1893 Grand Exhibition. The world's intro to PBR, hot dogs, ice cream cones and the Ferris Wheel.

1893 Grand Exhibition. The world's intro to PBR, hot dogs, ice cream cones and the Ferris Wheel.
A view through the wheel. The black, horizontal line is the axle, the single largest forging to that time.
"I don't make hell for nobody. I'm only the instrument of a laughing providence. Sometimes I don't like it myself, but I couldn't help it if I was born smart."

1st Sgt. Milton Anthony Warden.
"From here to Eternity"

Paul Valery

"You are in love with intelligence, until it frightens you. For your ideas are terrifying and your hearts are faint. Your acts of pity and cruelty are absurd, committed with no calm, as if they were irresistible. Finally, you fear blood more and more. Blood and time."

The Wisdom of the Ages

"When a young man, I read somewhere the following: God the Almighty said, 'All that is too complex is unnecessary, and it is simple that is needed',"

Mikhail Kalashnikov
"Here lies the bravest soldier I've seen since my mirror got grease on it."

Zapp Brannigan

Monday, December 11, 2006

"Cheese it, youse guys. It's Capt. Fairbairn!"


Back to the good major (he'd been promoted) spoken of in the last post. To recap: the hand-to-hand genius who designed the Shanghai Fighting Knifeand trained, among many others, Sgt. (later Capt.- He was commissioned to keep Wild Bill Donovan getting him back for the OSS) Dermot "Pat" O'Neill, ass-kicking instruction guru for the First Special Service Force. In the movie he (Jeremy Slate) famously kicks Claude Aiken's ass in my home town. All that being said, Major Fairbairn rated some recognition not available to every Tom, Dick or William: mention in a comic book.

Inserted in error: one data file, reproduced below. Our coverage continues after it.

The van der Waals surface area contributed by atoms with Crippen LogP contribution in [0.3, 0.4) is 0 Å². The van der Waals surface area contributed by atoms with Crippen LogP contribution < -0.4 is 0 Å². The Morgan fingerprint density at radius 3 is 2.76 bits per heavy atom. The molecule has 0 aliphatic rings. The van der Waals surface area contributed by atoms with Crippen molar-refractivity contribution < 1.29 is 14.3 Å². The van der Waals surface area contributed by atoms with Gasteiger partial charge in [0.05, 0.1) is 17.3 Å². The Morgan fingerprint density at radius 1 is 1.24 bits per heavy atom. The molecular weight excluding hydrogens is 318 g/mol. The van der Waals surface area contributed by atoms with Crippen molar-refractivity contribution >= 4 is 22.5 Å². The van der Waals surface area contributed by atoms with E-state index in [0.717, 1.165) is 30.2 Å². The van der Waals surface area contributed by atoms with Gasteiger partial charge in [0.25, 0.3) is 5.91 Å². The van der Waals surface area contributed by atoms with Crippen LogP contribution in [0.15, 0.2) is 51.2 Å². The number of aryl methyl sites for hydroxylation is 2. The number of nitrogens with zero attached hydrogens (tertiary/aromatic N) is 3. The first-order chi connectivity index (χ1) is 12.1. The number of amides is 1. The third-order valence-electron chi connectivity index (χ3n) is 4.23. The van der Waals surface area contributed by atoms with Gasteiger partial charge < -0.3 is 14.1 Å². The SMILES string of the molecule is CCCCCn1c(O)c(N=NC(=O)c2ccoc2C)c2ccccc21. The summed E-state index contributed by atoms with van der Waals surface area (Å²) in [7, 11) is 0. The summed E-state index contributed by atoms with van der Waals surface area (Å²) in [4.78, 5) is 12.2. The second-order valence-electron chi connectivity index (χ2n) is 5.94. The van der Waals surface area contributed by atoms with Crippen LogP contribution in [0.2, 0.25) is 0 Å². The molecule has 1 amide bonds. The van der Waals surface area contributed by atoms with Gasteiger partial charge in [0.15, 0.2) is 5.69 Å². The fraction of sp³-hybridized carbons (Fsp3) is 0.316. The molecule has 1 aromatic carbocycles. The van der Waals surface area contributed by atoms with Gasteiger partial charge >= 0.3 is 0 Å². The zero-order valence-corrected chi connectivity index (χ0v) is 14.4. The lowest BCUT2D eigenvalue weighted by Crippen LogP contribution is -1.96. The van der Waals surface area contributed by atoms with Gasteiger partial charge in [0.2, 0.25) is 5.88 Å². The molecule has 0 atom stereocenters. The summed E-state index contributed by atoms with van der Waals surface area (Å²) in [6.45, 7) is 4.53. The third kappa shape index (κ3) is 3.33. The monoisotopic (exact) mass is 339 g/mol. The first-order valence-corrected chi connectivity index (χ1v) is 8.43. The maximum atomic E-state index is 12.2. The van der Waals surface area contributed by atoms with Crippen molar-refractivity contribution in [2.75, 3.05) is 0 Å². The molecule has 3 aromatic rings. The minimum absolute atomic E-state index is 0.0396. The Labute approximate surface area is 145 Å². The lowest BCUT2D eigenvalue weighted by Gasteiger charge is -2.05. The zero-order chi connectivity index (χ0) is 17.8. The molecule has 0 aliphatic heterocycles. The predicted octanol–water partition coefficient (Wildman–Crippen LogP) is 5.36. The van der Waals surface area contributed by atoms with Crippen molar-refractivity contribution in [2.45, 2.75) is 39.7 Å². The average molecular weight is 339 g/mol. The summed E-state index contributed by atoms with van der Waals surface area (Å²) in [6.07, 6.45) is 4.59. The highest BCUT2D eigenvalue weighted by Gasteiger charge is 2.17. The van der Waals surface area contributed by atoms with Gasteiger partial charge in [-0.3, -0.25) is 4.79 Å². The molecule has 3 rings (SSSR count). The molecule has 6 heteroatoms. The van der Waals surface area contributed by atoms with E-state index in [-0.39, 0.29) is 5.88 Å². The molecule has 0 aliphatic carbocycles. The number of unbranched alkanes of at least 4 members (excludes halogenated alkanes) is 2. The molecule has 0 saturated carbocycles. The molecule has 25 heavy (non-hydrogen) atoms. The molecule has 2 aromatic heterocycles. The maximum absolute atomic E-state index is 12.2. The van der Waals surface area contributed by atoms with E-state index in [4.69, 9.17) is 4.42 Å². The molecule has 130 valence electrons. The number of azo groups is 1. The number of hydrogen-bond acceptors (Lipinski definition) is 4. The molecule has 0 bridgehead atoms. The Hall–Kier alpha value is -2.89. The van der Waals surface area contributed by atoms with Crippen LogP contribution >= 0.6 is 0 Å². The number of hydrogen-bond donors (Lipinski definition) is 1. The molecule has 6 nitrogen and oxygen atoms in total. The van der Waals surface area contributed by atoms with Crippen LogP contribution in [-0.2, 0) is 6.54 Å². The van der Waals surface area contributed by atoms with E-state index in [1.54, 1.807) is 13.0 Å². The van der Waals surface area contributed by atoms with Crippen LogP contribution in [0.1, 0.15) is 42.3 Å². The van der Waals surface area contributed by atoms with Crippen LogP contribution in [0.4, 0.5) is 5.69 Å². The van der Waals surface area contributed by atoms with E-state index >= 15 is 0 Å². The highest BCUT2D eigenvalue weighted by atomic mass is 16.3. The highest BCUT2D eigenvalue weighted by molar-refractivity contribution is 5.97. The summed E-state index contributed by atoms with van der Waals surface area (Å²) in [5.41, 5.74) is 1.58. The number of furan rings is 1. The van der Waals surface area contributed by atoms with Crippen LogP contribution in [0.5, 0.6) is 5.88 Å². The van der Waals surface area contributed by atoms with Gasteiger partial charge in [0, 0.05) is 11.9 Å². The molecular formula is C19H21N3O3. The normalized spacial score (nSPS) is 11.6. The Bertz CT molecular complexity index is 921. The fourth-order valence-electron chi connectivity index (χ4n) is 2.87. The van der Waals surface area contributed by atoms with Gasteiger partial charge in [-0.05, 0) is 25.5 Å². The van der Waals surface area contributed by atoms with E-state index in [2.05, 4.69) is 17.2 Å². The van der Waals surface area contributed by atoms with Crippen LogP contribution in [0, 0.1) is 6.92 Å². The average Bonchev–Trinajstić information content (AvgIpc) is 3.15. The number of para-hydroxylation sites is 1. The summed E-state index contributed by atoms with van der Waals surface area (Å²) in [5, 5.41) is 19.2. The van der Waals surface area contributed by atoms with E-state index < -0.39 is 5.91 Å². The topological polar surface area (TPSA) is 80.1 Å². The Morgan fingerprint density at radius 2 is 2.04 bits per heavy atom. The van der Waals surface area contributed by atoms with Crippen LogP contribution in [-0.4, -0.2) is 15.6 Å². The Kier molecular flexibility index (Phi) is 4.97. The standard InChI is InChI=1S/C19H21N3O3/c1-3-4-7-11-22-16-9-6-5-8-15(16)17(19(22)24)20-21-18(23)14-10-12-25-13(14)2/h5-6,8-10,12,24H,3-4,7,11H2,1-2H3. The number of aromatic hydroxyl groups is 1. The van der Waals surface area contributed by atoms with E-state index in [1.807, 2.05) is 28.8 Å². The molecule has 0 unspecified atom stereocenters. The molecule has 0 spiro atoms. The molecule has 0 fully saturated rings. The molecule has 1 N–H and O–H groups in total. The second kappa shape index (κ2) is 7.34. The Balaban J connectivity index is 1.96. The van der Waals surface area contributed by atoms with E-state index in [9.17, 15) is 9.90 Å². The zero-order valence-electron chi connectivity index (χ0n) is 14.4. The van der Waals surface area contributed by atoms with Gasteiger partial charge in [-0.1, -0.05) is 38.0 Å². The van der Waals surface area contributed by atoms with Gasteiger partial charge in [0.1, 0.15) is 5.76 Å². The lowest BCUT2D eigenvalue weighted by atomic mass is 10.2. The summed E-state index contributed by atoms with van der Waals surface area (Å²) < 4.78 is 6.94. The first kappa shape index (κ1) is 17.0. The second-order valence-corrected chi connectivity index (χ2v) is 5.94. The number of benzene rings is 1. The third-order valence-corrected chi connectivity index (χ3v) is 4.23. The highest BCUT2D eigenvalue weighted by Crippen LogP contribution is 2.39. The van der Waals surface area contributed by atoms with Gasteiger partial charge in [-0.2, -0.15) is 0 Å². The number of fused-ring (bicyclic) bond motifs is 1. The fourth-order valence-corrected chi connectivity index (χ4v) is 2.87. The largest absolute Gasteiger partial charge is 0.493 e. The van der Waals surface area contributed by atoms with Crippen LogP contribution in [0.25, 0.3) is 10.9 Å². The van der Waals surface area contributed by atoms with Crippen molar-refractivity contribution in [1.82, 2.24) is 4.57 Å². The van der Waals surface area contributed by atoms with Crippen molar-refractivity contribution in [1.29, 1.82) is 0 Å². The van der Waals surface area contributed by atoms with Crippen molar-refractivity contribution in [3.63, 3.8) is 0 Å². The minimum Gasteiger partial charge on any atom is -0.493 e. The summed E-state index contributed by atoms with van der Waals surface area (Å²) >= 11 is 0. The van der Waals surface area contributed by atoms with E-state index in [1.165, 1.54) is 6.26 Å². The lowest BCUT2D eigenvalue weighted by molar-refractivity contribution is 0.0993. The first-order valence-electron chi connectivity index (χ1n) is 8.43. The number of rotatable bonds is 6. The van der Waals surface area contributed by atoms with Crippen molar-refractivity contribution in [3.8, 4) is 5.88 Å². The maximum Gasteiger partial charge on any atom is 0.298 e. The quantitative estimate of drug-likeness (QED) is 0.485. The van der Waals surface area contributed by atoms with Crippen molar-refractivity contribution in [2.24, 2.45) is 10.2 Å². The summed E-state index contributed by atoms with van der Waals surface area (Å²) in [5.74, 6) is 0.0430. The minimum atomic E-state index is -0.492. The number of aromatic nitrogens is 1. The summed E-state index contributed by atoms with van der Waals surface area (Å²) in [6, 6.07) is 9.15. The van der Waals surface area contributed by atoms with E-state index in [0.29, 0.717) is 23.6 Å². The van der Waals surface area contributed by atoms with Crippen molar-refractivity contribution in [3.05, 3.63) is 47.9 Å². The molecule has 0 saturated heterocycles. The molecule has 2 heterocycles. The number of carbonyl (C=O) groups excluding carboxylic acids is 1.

The first pic is the cover of the first issue of this comic, regretably not the one in which Fairbairn is featured. This publication, produced by the Parent's Magazine Institution, was a 1940's comic intended to inspire proper values in our young folks. The next two pictures comprise the extent of Major Fairbairn's moment in the pop cuture limelight. What I personally enjoy is the depression-era "hoodlum" appearance of the Shanghai gangsters. Contrast it, along with the good Major's tecniques, with a photo, taken from "A Social History of the Machine Gun" by John Ellis, of the Shanghai authorities "taking care of" some gangsters circa 1949. Crips and Bloods, look out.

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